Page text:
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Who Needs Account Planning Anyway?


Wed Jan 25 2017

Who Needs Account Planning Anyway?

Account planning is an activity sales people love to hate.

It’s generally seen as a good thing to do, but who has the time? Sales people are supposed to be in the field talking to customers, not filling out forms describing how they’re going to talk to customers, right?


Actually, account planning is an essential part of a high-performing sales organization. It brings together critical information about the customer, competitors, and your strategy to win business. The account plan forces the team to acknowledge the larger revenue and product goals and agree on a set of actions to move your team—inch by inch or mile by mile—to those goals.

The account plan also serves as an accountability checkpoint. Has everyone done what they said they were going to do? Have our activities brought us closer to our goals? If not, how do we regroup, refresh, and continue forward?

Here’s the good news: Getting sales teams to make account planning a regular part of their role is not impossible, and it’s well worth the effort. To ease the process, though, I recommend sales teams start by using the right account planning structure. While the length of the account plan can vary from one page to 50 pages (depending on the complexity of your sales process and the tolerance of your account leaders to complete the plan), each account plan should contain several key sections. 

Profile and Position 

The “Profile and Position” section presents an overview of the account and the strengths and weaknesses of the relationships. It answers the question: Where are we now? Consider including reports about the financial health of your customer; your competitors and position against them; and a classic SWOT analysis detailing the strengths, weaknesses, opportunities, and threats of your company regarding the customer.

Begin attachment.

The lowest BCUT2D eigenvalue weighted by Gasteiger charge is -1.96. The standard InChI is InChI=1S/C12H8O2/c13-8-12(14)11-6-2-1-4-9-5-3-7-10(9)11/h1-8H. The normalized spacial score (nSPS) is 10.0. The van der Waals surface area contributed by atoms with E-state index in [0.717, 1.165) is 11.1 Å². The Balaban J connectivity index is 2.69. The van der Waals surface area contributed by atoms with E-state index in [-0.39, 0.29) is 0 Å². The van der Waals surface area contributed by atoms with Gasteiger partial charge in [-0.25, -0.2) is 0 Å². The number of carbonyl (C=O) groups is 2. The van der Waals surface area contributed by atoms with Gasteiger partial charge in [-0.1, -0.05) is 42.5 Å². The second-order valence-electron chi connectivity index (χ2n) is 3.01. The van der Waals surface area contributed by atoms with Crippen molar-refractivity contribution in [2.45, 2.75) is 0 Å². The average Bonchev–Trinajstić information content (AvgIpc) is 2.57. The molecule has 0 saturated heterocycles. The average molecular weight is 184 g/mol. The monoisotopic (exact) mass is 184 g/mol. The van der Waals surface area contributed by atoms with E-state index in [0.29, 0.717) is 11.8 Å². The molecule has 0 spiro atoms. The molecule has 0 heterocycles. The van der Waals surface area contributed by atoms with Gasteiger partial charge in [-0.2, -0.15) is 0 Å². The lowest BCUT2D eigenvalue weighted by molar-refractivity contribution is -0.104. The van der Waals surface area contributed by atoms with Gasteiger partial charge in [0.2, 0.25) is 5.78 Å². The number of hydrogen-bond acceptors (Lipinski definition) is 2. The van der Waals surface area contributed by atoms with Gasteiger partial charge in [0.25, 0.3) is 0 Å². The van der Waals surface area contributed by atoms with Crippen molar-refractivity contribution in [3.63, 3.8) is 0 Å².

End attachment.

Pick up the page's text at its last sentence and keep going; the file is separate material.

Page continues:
Needs Mapping and Alignments 

The goal of the “Needs Mapping and Alignments” content is to describe your understanding of the customer’s needs and the organizational alignments of your team to the account. This section answers the question: Who are the buyers and how do we align? For the customer, describe the top three to five needs. Also, pinpoint key stakeholders who work with the account, including people beyond sales. Successful account teams extend to sales, sales support, operations, customer service, and marketing. When you get into the tactics of your plan, each of these teams should play a role. 


Goals and Strategy 

This is where things start to get exciting. You’ve identified your current state, charted your past performance, mapped your alignments to the buyers in the account, and developed an initial understanding of their needs. The “Goals and Strategy” section describes your overall objectives for the account, and how you will get to your goal. It answers the questions: What are our objectives? and What’s our overall direction to achieve them? It includes the goal build that takes the overall growth objective for the account and builds up the components of how the team’s going to reach that objective. 

Action Plan 

The action plan takes each component of the goal build and develops a tactical plan to achieve the goal. It answers the question: What is our plan to achieve each opportunity?  

Team Support 

The “Team Support” section describes how your organization needs to come together across functions to support the account plan. It answers the question: What internal commitments do we need? It includes key external dependencies for the strategy. These may be factors such as market conditions, client conditions, and political or environmental conditions that are out of your control. It also includes the internal dependencies for the strategy across functions, such as delivery, innovation, marketing, finance, legal, and HR. 

Performance Dashboard 

The Performance Dashboard sets milestones and tracks your progress to those milestones; it also helps identify any adjustments that need to be made. It answers the questions: How have we performed? How should we adjust?

The account plan doesn’t have to be long or overly taxing to complete. The goal is to take a snapshot of your past, present, and future relationship with the customer and to think through ways you can solve their biggest challenges.


Editor’s Note: This is the first post in a blog series on account planning, based on Mark’s forthcoming ATD Press book, Essential Account Planning: Five Keys for Helping Your Sales Team Drive Revenue, which is scheduled to launch at ATD 2017 International Conference & Exposition.

Want to learn more? Check out Essential Account Planning (ATD Press, May 2017) and join me at ATD 2017 Conference & Exposition for the session: Strategic Account Planning: The 5 Imperatives.

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